Port Arthur Talks
Forth Coming Port Arthur Talks
The Port Arthur Historic Site Management Authority presents this semi-regular series of talks by authoritative speakers on a variety of topics, ranging from history and conservation to environmental issues, research results, study tours and much more.
The talks are held every couple of months at the Port Arthur Historic Site, are free of charge and open to anyone who is interested in the topic. Rich and varied subjects and speakers make for fascinating listening and discussion.
Each talk begins at 5:30pm in the building at the rear of the Junior Medical Officer’s House at Port Arthur Historic Site. Light refreshments provided.
For more information about our Port Arthur Talks, please phone +61 (0)3 6251 2324.
Dr Tim Causer - Bentham
By the 19th century, the ‘panopticon’ prison paradigm, as envisioned by famed philosopher, Jeremy Bentham, had received limited support in Britain due to the prevalence of transportation to New South Wales. In retaliation to what he believed to be a conspiracy against his works and the will of parliament, Bentham began to write a thousand page manuscript titled ‘A Picture of the Treasury’ so as to expose the violation of justice and constitution that transportation represented. This talk shall cover Bentham’s opposition to transportation, the impact that the singular published section of the ‘Picture’ caused and how crowdsourced transcription plus volunteer transcribers are contributing to the production of the Collected Works of Jeremy Bentham.
Tim Causer is a Senior Research Associate at the Bentham Project, in the Faculty of Laws, University College London. He is currently working on Bentham’s writings on Australia, transportation, and colonialism, which will make up a volume of Bentham’s Collected Works. Since the completion of his PhD on the Norfolk Island penal settlement he has also co-ordinated the award-winning crowdsourced transcription initiative, Transcribe Bentham and published the earliest Australian convict narrative, titled Memorandoms by James Martin.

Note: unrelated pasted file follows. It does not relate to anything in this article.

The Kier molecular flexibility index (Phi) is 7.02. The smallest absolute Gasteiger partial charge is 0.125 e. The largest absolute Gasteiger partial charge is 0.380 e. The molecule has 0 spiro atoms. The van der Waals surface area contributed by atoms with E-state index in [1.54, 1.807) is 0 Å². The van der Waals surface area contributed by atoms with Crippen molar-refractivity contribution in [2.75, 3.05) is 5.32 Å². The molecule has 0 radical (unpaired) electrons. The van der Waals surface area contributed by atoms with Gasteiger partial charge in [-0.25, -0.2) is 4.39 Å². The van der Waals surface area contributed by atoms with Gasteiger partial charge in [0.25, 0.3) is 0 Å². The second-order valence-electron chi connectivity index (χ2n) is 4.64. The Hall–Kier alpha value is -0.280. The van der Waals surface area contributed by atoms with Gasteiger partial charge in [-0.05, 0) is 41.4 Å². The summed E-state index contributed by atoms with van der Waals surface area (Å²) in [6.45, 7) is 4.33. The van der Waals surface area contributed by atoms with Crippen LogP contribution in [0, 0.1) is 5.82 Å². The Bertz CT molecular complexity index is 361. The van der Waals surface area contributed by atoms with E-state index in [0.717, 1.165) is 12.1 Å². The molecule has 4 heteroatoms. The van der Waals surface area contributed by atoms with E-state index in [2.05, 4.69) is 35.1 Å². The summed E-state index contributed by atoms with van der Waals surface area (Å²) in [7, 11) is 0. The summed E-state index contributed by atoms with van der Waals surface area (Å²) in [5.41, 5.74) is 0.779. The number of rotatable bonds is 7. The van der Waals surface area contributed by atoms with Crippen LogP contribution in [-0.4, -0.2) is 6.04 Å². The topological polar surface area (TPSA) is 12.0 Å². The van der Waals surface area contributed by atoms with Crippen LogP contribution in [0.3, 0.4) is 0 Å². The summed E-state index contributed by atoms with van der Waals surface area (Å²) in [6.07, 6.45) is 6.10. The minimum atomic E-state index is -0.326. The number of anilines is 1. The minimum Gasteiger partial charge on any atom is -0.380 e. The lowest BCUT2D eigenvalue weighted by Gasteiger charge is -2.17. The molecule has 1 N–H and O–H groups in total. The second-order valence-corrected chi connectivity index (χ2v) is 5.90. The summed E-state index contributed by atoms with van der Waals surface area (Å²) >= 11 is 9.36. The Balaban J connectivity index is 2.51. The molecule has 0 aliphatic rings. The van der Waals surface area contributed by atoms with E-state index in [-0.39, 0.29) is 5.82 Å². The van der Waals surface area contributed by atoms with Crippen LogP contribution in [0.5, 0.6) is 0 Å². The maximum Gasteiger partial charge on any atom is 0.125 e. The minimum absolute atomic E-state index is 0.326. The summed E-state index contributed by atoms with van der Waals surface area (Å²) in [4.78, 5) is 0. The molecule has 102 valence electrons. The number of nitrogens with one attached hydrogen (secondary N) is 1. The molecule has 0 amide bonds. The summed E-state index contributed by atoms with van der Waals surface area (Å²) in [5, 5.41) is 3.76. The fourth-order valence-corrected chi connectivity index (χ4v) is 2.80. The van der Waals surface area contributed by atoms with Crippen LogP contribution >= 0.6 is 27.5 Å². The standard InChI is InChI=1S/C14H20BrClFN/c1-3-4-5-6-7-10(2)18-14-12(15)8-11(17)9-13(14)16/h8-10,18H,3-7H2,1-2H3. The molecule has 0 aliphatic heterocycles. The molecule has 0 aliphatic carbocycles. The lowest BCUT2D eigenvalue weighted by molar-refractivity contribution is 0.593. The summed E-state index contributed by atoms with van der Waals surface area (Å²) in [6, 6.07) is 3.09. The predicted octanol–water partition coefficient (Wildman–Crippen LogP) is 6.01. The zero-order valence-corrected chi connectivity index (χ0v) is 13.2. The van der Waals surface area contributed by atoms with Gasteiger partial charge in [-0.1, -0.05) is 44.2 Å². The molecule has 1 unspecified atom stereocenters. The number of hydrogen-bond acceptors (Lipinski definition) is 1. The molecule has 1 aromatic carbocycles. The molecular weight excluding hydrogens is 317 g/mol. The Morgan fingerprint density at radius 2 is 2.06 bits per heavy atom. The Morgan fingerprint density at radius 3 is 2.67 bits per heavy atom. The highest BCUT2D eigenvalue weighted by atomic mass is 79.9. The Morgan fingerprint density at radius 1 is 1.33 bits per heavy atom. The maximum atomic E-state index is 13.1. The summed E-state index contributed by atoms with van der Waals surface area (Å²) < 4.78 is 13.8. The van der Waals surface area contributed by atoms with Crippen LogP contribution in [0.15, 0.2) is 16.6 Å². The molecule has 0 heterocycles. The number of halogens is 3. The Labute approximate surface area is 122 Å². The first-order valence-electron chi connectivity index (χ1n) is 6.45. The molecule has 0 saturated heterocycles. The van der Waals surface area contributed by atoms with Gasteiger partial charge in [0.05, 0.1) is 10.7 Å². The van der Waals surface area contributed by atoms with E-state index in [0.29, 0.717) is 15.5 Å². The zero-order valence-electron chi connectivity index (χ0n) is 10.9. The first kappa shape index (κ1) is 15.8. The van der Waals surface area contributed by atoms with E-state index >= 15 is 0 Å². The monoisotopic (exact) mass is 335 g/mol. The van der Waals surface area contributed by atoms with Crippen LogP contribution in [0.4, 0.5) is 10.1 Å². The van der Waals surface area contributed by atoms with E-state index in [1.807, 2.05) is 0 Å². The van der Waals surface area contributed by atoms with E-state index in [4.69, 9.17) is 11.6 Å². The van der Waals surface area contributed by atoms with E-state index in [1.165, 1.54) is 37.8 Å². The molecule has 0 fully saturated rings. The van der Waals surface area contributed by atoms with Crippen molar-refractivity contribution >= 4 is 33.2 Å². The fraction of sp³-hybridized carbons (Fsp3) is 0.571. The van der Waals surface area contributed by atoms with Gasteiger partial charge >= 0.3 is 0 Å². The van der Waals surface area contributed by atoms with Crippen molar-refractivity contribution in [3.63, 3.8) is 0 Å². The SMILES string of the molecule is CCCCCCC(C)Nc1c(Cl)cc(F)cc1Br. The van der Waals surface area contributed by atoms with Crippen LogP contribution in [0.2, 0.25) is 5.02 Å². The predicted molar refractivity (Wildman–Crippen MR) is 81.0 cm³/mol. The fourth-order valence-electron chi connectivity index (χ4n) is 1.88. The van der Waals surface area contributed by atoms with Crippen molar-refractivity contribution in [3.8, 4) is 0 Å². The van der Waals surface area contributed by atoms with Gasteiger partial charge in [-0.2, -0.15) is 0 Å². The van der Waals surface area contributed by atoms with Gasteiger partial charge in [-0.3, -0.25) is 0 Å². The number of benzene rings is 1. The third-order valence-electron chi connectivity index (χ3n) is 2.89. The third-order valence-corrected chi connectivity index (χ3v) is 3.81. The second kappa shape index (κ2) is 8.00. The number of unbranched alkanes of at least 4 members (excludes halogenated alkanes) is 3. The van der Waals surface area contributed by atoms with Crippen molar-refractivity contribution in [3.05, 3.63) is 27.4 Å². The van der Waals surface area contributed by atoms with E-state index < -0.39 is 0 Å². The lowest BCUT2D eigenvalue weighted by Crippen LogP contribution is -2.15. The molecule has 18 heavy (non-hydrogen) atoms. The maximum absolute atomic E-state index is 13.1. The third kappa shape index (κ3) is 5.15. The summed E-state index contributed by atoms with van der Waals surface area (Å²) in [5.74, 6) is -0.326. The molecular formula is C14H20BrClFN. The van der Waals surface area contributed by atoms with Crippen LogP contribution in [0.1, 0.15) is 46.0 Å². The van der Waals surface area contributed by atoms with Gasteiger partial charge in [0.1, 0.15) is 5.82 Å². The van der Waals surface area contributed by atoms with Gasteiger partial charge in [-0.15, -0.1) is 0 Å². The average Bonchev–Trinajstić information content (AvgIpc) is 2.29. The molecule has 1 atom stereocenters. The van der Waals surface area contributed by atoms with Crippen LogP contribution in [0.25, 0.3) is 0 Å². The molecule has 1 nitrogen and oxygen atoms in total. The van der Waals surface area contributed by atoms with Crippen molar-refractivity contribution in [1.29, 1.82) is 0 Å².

Dr Julia Clark - I always worked hard for my living but hunger drove me to it: life after Port Arthur
“I always worked hard for my living but hunger drove me to it” John Finelly/Finlay, accounting to the court for his theft of pork and clothing at Evandale in 1872.
Irishman John Finelly was one of the minority of transportees who reoffended, and his defence in court shed light on his struggle to survive in Tasmania. Why did men like him remain enmeshed in the convict system for decades, despite the bright promise of the New World?
I will argue that, compounding the burden they carried from their deprived lives in Britain, this colonial society relentlessly and remorselessly drove men like John Finelly into lives composed of cycles of poverty, offending and incarceration.
Trained as an archaeologist, and having worked in museums, galleries and as a consultant, Julia spent the last 12 years of her career as manager of Interpretation and Collections at Port Arthur, where she was able to combine her interest in convict history and photography in research that has become her PhD thesis.
Dr Heather Felton - James Backhouse Walker